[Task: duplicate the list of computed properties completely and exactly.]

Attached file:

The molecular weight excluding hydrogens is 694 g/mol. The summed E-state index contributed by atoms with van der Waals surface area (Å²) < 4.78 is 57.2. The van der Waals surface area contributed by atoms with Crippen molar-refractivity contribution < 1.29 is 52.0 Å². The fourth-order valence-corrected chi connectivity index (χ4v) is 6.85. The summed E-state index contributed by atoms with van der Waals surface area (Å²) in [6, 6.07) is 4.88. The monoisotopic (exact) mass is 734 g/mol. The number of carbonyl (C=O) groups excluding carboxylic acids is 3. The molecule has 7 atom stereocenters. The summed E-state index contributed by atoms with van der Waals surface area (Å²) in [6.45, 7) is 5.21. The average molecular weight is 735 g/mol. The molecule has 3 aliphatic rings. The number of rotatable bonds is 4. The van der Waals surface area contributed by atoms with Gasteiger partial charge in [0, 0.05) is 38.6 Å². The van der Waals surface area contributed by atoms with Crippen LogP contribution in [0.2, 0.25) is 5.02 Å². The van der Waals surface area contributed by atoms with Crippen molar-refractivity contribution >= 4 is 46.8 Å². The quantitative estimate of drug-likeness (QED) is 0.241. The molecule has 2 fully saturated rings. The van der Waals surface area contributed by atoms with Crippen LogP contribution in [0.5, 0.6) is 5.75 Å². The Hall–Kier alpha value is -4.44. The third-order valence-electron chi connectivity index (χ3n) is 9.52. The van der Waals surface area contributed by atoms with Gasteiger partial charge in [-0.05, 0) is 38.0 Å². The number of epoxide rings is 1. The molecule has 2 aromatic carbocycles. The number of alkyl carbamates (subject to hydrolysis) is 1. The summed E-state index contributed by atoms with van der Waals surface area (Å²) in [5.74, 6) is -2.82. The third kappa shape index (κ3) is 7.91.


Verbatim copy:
The molecular weight excluding hydrogens is 694 g/mol. The summed E-state index contributed by atoms with van der Waals surface area (Å²) < 4.78 is 57.2. The van der Waals surface area contributed by atoms with Crippen molar-refractivity contribution < 1.29 is 52.0 Å². The fourth-order valence-corrected chi connectivity index (χ4v) is 6.85. The summed E-state index contributed by atoms with van der Waals surface area (Å²) in [6, 6.07) is 4.88. The monoisotopic (exact) mass is 734 g/mol. The number of carbonyl (C=O) groups excluding carboxylic acids is 3. The molecule has 7 atom stereocenters. The summed E-state index contributed by atoms with van der Waals surface area (Å²) in [6.45, 7) is 5.21. The average molecular weight is 735 g/mol. The molecule has 3 aliphatic rings. The number of rotatable bonds is 4. The van der Waals surface area contributed by atoms with Gasteiger partial charge in [0, 0.05) is 38.6 Å². The van der Waals surface area contributed by atoms with Crippen LogP contribution in [0.2, 0.25) is 5.02 Å². The van der Waals surface area contributed by atoms with Crippen molar-refractivity contribution >= 4 is 46.8 Å². The quantitative estimate of drug-likeness (QED) is 0.241. The molecule has 2 fully saturated rings. The van der Waals surface area contributed by atoms with Crippen LogP contribution in [0.5, 0.6) is 5.75 Å². The Hall–Kier alpha value is -4.44. The third-order valence-electron chi connectivity index (χ3n) is 9.52. The van der Waals surface area contributed by atoms with Gasteiger partial charge in [-0.05, 0) is 38.0 Å². The number of epoxide rings is 1. The molecule has 2 aromatic carbocycles. The number of alkyl carbamates (subject to hydrolysis) is 1. The summed E-state index contributed by atoms with van der Waals surface area (Å²) in [5.74, 6) is -2.82. The third kappa shape index (κ3) is 7.91.